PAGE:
Online Program

Factors influencing the success of smoking cessation among adolescents

Tuesday, November 5, 2013

Shu-Yu Lyu, MPH, PhD, School of Public Health, Taipei Medical University, Taipei, Taiwan
Ying-Chen Chi, MBA, PhD, Department of Education and Research, Taipei City Hospital, Taipei City, Taiwan
Juo-Pu Chen, School of Public Health, Taipei Medical University, Taipei, Taiwan
Ruey-Yu Chen, PhD, School of Public Health, Taipei Medical University, Taipei, Taiwan
Chen-Han Tsai, Department of Economics, National Taipei University, New Taipei City, Taiwan
Yu-Ching Lan, PhD, Department of Health Risk Management, China Medical University, Taichung, Taiwan
Donald E. Morisky, ScD, MSPH, ScM, Department of Community Health Sciences, Fielding School of Public Health, University of California Los Angeles, Los Angeles, CA
BACKGROUND: In addition to traditional behavioral interventions, in 2004 the Bureau of Health Promotion (BHP) in Taiwan initiated a new program to encourage smoking cessation through pharmaceutical subsidies. However, while pharmaceutical treatment for smoking cessation is restricted to adult smokers aged 18 and older, adolescent smokers can only rely on behavioral interventions alone. PURPOSE: The purpose of this study was to explore factors influencing the success of smoking cessation among adolescents from the perspective of health professionals. We further sought to identify which situations were high-risk for relapse. METHODS: This study utilized a self-administered mailed questionnaire census survey administered to key health professionals sourced from those nationwide BHP contracted hospitals and health centers providing both pharmaceutical and educational interventions for adult smoking cessation in 2012. RESULTS: Altogether, 512 out of the total 611 questionnaires were returned achieving a response rate of 84%. Of these, 113 (23%) provided behavioral intervention programs for adolescent smokers. Based on the results of the multiple response questionnaires, the key health professionals thought that the three major factors in cessation success include having clear cessation motivation (64%), social support from friends and relatives (43%), and willpower (41%). The three most high-risk situations identified for smoking relapse included peer temptation (95%), having smoking family members (67%), and encountering stressful events (35%). Conclusion: Current smoking cessation programs for adolescent smokers are insufficient. Adolescents are particularly vulnerable to environmental factors and peer influence, thus future intervention programs will need to be cognizant of these hurdles to achieve sustainable results.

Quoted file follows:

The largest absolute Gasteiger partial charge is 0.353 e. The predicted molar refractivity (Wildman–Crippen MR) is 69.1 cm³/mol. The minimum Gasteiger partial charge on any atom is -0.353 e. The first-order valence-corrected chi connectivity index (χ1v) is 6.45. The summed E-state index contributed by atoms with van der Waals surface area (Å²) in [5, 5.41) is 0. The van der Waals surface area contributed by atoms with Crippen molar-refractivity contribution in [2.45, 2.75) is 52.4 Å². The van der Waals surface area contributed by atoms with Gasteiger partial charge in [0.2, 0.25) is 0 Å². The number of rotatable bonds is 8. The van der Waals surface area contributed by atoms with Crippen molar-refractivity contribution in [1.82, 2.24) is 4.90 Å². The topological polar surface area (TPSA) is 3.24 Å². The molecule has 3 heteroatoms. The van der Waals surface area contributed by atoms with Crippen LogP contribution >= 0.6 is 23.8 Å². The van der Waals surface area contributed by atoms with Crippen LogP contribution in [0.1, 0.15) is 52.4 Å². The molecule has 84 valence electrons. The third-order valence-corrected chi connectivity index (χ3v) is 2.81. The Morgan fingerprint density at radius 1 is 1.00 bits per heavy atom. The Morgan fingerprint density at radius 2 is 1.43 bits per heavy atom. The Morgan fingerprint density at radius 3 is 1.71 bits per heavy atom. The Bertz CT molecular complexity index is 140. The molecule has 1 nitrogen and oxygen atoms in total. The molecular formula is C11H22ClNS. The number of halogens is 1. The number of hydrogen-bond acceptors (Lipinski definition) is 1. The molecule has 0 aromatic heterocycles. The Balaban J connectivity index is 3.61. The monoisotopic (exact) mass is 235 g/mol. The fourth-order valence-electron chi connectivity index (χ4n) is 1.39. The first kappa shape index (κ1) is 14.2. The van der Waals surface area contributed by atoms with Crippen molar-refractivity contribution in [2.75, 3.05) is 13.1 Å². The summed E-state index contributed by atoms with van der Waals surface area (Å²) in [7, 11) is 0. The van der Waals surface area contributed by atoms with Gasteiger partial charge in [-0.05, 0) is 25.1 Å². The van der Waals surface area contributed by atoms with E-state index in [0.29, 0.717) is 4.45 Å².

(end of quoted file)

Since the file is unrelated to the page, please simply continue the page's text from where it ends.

Learning Areas:

Advocacy for health and health education
Planning of health education strategies, interventions, and programs
Public health or related education
Public health or related public policy
Social and behavioral sciences

Learning Objectives:
Identify the factors influencing the success of adolescent smoking cessation. Describe the factors which cause the failure of adolescent smoking cessation. Identify high-risk situations for adolescent smoking relapse. Discuss cultural sensitive strategies for quitting smoking among adolescents.

Keyword(s): Adolescent Health, Smoking Cessation

Presenting author's disclosure statement:

Qualified on the content I am responsible for because: I am the PI of this study.
Any relevant financial relationships? No

I agree to comply with the American Public Health Association Conflict of Interest and Commercial Support Guidelines, and to disclose to the participants any off-label or experimental uses of a commercial product or service discussed in my presentation.